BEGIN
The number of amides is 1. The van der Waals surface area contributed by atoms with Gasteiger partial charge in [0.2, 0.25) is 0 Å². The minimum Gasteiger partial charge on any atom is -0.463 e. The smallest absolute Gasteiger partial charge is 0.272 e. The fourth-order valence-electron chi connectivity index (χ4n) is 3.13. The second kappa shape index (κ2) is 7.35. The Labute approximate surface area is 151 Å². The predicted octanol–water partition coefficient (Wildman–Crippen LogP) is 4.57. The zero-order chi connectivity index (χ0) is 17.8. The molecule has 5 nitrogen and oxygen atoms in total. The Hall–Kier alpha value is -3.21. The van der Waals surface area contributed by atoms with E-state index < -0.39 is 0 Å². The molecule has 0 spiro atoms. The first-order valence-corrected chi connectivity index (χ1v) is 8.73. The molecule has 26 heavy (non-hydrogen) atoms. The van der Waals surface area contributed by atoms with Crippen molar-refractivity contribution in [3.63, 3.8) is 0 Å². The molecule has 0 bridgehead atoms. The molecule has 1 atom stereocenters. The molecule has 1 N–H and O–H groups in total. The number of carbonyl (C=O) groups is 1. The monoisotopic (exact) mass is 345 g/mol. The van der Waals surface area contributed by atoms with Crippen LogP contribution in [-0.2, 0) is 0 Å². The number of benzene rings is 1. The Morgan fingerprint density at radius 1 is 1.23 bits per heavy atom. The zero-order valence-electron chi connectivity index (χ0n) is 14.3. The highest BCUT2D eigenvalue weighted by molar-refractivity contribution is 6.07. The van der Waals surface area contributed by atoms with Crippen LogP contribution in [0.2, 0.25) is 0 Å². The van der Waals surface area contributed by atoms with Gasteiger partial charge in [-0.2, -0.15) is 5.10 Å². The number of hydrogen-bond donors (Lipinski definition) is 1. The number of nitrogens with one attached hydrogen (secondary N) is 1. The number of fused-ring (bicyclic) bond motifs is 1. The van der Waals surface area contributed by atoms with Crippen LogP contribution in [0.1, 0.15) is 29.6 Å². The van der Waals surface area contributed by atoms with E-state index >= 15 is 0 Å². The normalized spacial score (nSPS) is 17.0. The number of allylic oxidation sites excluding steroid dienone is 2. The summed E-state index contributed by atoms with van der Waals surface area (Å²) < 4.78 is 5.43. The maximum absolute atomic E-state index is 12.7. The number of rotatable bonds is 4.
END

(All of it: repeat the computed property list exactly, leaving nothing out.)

The number of amides is 1. The van der Waals surface area contributed by atoms with Gasteiger partial charge in [0.2, 0.25) is 0 Å². The minimum Gasteiger partial charge on any atom is -0.463 e. The smallest absolute Gasteiger partial charge is 0.272 e. The fourth-order valence-electron chi connectivity index (χ4n) is 3.13. The second kappa shape index (κ2) is 7.35. The Labute approximate surface area is 151 Å². The predicted octanol–water partition coefficient (Wildman–Crippen LogP) is 4.57. The zero-order chi connectivity index (χ0) is 17.8. The molecule has 5 nitrogen and oxygen atoms in total. The Hall–Kier alpha value is -3.21. The van der Waals surface area contributed by atoms with E-state index < -0.39 is 0 Å². The molecule has 0 spiro atoms. The first-order valence-corrected chi connectivity index (χ1v) is 8.73. The molecule has 26 heavy (non-hydrogen) atoms. The van der Waals surface area contributed by atoms with Crippen molar-refractivity contribution in [3.63, 3.8) is 0 Å². The molecule has 0 bridgehead atoms. The molecule has 1 atom stereocenters. The molecule has 1 N–H and O–H groups in total. The number of carbonyl (C=O) groups is 1. The monoisotopic (exact) mass is 345 g/mol. The van der Waals surface area contributed by atoms with Crippen LogP contribution in [-0.2, 0) is 0 Å². The number of benzene rings is 1. The Morgan fingerprint density at radius 1 is 1.23 bits per heavy atom. The zero-order valence-electron chi connectivity index (χ0n) is 14.3. The highest BCUT2D eigenvalue weighted by molar-refractivity contribution is 6.07. The van der Waals surface area contributed by atoms with Crippen LogP contribution in [0.2, 0.25) is 0 Å². The van der Waals surface area contributed by atoms with Gasteiger partial charge in [-0.2, -0.15) is 5.10 Å². The number of hydrogen-bond donors (Lipinski definition) is 1. The number of nitrogens with one attached hydrogen (secondary N) is 1. The number of fused-ring (bicyclic) bond motifs is 1. The van der Waals surface area contributed by atoms with Crippen LogP contribution in [0.1, 0.15) is 29.6 Å². The van der Waals surface area contributed by atoms with E-state index >= 15 is 0 Å². The normalized spacial score (nSPS) is 17.0. The number of allylic oxidation sites excluding steroid dienone is 2. The summed E-state index contributed by atoms with van der Waals surface area (Å²) < 4.78 is 5.43. The maximum absolute atomic E-state index is 12.7. The number of rotatable bonds is 4.